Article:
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Title: Chapter 3 Settling the Northern Colonies 1619-1700


1
Chapter 3Settling the Northern
Colonies1619-1700
2
(No Transcript)
3
The Settlement of New England
4
Separatists
vs.
Puritans
5
Puritanism
  • Calvinism ? Institutes of the Christian Religion
  • Predestination.
  • Good works could not save those predestined for
    hell.
  • No one could be certain of their spiritual
    status.
  • Gnawing doubts led to constantly seeking signs of
    conversion.
  • Puritans
  • Want to totally reform purify the Church of
    England.
  • Grew impatient with the slow process of
    Protestant Reformation back in England.

6
Separatists
  • Separatist Beliefs
  • Puritans who believed only visible saints
    those who could demonstrate in front of their
    fellow Puritans their elect status should be
    admitted to church membership.
  • Because the Church of England enrolled all the
    kings subjects, Separatists felt they had to
    share churches with the damned.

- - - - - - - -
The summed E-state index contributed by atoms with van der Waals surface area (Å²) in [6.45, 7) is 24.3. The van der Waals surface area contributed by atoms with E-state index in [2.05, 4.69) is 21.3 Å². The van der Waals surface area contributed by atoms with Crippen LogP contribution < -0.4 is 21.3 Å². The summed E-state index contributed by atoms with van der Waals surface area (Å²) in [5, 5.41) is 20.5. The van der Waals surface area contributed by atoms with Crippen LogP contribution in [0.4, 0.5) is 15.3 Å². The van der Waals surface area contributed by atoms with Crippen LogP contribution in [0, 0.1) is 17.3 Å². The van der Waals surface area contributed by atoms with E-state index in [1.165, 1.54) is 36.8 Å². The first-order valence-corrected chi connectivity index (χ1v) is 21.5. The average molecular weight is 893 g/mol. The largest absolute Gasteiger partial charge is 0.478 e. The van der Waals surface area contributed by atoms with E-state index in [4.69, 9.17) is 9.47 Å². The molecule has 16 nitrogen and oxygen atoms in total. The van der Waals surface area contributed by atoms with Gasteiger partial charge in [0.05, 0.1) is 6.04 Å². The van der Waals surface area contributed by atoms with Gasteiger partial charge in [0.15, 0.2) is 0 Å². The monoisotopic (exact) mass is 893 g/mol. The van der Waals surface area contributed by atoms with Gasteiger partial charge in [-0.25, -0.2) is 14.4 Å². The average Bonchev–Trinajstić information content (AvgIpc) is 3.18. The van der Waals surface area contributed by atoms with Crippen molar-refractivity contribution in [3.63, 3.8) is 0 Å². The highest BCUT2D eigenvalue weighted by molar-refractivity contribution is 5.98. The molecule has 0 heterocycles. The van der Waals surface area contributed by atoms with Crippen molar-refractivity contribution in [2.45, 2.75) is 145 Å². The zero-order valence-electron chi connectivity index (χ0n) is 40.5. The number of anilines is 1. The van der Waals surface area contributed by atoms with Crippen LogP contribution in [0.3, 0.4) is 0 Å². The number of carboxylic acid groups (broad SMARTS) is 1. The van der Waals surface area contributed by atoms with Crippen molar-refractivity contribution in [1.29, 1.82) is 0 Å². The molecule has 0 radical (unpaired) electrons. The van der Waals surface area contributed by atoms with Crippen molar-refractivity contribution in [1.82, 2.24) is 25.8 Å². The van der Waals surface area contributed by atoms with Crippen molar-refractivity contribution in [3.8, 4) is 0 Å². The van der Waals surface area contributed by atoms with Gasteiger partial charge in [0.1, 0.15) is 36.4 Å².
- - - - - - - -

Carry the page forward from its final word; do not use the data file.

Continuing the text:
• Therefore, they believed in a total break from
    the Church of England.

7
  • James I (1603 - 1625)
  • James I was the son of Mary, Queen of Scots. He
    had become James VI of Scotland after Mary lost
    her head, and he became James I when he took over
    England.
  • He was the first to call himself "King of Great
    Britain." James struggled with Parliament - he
    thought he ruled by divine right.
  • There was a new English translation of Bible -
    the "King James Bible.
  • He persecuted Pilgrims because they would not
    recognize him as the religious leader of the
    Church of England.
  • So, they became a political risk as well.

8
Sources of Puritan Migration
9
The Mayflower
  • 1620 ? a group of 102 people half Separatists
  • Negotiated with theVirginia Company to settle
    in its jurisdiction.
  • Non-Separatists included Captain Myles
    Standish.